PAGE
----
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January 20, 2007

Who will be supporting the government in Claiborne and Rita?

When cert was first granted in Claiborne and Rita, I wondered here how many amicus briefs might be filed.  When the top-side briefs were filed last month, as documented here, eight different amici briefs shared their insights with the Supreme Court.  And now that bottom-side briefs are due next week, I am wondering how many others will be giving SCOTUS friendly advice about post-Booker sentencing.

I suspect the US Sentencing Commission will file a brief supporting the government's emphasis on the guidelines in the post-Booker world.  (If USSC does file a brief, it will mark yet another ocassion in which it has opined about Booker while its guidelines chug along without even mentioning Booker.)  But I am quite uncertain about how many other briefs will be filed supporting the government's approach to the post-Booker world and the circuit outcomes in Claiborne and Rita.  I doubt there will be as many as were filed on the defense side, but one never knows.

January 20, 2007 at 10:15 AM | Permalink

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Comments

Rita (dealing with presumptive reasonableness) is an odd case. The "presumption of reasonableness" there functioned in a very different way than it functions in most circuits. It will be interesting to see whether any of the bottom-side briefs focus on this. Rita's unusualness could mean that the case will have less of an impact on the issue of presumptive reasonableness than many (including Professor Berman) are anticipating.

Most circuits divide reasonableness into procedural and substantive components. Part of procedural reasonableness is making sure that the district court considers a defendant's explicit arguments about any mitigating 3553(a) factors. Most circuits will vacate the sentence as procedurally unreasonable if the record doesn't show that the district court considered these arguments. The presumption of reasonableness, though, does not attach to this procedural component of a district court's decision. In most circuits, it's only *after* the appellate court is satisfied that the district court's sentence was procedurally reasonable that presumptive reasonableness comes into play. It does this by saying that a sentence is presumptively reasonable with respect to its substantive component--i.e. its length--provided that it is procedurally reasonable and it falls within the Guidelines range.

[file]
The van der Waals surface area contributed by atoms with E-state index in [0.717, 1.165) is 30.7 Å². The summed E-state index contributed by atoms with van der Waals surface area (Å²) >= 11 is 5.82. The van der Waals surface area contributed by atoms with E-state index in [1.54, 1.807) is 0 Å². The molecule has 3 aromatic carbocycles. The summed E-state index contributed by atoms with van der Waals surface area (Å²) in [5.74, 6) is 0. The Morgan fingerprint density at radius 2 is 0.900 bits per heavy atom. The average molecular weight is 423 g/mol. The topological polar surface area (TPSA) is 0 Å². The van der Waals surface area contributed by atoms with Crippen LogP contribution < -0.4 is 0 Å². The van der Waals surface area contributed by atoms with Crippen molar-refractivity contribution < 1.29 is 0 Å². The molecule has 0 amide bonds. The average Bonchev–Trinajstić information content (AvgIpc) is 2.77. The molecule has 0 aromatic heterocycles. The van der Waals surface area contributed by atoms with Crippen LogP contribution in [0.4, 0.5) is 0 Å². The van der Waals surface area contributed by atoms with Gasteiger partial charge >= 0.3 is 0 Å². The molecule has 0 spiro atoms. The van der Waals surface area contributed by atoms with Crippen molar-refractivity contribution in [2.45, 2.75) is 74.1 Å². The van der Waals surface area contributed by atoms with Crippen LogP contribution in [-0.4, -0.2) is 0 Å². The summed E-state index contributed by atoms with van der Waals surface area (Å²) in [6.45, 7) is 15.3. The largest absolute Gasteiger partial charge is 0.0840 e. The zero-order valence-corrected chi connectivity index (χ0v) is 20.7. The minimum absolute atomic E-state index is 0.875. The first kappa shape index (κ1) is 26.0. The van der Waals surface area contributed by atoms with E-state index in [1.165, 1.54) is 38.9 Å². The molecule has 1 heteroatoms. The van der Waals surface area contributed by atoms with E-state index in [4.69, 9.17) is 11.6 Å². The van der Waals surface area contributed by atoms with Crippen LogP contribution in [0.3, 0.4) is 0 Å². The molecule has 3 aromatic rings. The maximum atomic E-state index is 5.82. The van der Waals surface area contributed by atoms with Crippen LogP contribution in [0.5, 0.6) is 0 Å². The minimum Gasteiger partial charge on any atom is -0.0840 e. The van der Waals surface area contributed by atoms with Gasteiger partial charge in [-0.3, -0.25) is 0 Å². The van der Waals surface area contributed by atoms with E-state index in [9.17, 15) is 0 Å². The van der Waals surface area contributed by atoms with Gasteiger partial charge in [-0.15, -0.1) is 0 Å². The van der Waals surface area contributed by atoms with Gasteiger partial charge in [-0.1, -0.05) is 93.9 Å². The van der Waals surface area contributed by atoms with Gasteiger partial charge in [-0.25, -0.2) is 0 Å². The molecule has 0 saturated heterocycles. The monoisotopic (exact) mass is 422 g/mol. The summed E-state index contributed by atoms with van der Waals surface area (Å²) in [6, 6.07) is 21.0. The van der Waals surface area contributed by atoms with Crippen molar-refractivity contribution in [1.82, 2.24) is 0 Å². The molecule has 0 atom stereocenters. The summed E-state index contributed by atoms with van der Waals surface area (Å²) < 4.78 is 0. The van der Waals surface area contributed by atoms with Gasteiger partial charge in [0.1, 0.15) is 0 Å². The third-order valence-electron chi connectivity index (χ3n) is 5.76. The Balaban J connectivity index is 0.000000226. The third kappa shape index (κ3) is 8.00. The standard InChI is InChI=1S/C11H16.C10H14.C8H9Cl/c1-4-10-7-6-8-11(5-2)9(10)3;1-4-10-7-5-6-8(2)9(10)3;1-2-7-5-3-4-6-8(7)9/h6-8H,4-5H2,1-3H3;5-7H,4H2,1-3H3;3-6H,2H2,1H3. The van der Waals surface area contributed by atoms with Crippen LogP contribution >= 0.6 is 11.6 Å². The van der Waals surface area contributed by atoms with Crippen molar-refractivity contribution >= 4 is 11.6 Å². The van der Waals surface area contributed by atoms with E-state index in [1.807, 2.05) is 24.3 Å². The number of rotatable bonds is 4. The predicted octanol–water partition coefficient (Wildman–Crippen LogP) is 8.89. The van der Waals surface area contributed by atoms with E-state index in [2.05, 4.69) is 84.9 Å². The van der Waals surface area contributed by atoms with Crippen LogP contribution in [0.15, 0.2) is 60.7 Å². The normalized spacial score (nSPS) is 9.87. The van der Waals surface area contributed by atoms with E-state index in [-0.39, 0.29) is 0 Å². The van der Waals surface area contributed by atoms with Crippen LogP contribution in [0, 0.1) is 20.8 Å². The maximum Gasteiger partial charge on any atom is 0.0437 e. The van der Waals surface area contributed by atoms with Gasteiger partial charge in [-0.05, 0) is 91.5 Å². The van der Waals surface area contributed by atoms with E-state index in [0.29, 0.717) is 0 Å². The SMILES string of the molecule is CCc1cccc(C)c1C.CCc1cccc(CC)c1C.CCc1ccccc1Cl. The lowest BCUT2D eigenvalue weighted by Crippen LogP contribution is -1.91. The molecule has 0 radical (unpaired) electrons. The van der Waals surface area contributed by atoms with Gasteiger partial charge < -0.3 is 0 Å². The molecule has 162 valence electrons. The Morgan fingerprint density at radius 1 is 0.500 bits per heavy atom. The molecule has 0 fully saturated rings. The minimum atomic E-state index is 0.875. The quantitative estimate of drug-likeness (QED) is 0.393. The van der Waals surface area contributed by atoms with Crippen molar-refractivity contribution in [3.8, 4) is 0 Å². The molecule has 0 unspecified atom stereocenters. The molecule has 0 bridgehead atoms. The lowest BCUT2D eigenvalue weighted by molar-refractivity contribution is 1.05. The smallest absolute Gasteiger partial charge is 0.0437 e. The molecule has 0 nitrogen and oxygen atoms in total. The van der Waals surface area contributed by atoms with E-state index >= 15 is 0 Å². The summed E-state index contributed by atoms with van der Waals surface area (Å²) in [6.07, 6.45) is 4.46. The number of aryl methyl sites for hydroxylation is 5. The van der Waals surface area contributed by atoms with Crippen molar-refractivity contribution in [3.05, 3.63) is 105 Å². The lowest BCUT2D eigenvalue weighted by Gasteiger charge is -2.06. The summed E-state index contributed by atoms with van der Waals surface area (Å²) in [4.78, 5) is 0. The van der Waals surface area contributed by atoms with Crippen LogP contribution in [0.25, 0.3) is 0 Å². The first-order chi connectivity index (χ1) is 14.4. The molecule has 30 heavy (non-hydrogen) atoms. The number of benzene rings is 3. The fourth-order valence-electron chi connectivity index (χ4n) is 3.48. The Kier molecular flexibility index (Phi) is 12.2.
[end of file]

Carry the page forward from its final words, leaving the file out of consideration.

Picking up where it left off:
In Rita, the district court ignored the defendant's non-frivolous 3553(a) arguments for a shorter sentence. In most circuits, this would mean the sentence would be immediately vacated as procedurally unreasonable. The presumption of reasonableness wouldn't even be an issue because there would be no need to consider the length of the sentence. But in Rita, the appellate court appears to have concluded that a within-Guidelines sentence is presumed procedurally as well as substantively reasonable. Most other circuits don't approach presumptive reasonableness this way: they do it like I described in the previous paragraph. (Interestingly, Rita even appears to conflict with what the same court-- the Fourth Circuit-- has previously said about the difference between procedural and substantive reasonableness.)

This is why I think that the Supreme Court's decision to review Rita is so interesting. There are thousands of other cases out there that the Supreme Court could have chosen to review that reflect how the presumption of reasonableness typically functions. But for some reason it has chosen this unusual case. Based on the facts before it in Rita, it's difficult to see how the Court could reach a conclusion that would really have a bearing on how presumptive reasonableness functions in the other circuits. Presumptive reasonableness is not usually as "ugly" as it looks in Rita.

I wonder if any of the bottom-side briefs in Rita argue this point. I'm touching on it in a law review comment that's coming out early next month.

Posted by: Jeff Hurd (law student) | Jan 20, 2007 11:00:01 PM

Thanks for the insightful comment, Jeff. However, I think many circuits --- though claiming they will reverse for procedural unreasonableness when mitigating factors are not considered --- rarely do. I have seen only about a dozen within-guideline sentences reversed for procedural reasons, and yet I am sure more than a dozen of the thousands of appealed within-guideline sentences looked like Rita's situation (though perhaps without facts that are quite so dramatic).

I look forward to reading your comment. Send it to me if you'd like it posted on the blog.

Posted by: Doug B. | Jan 21, 2007 10:14:07 AM

Come November, we here in California expect to pass a series of laws that will legalize and tax marijuana for open recreational use. The legislature has been drafted and it appears that it is only a matter of time.

Posted by: Jordan Retro | Nov 14, 2010 1:32:58 AM

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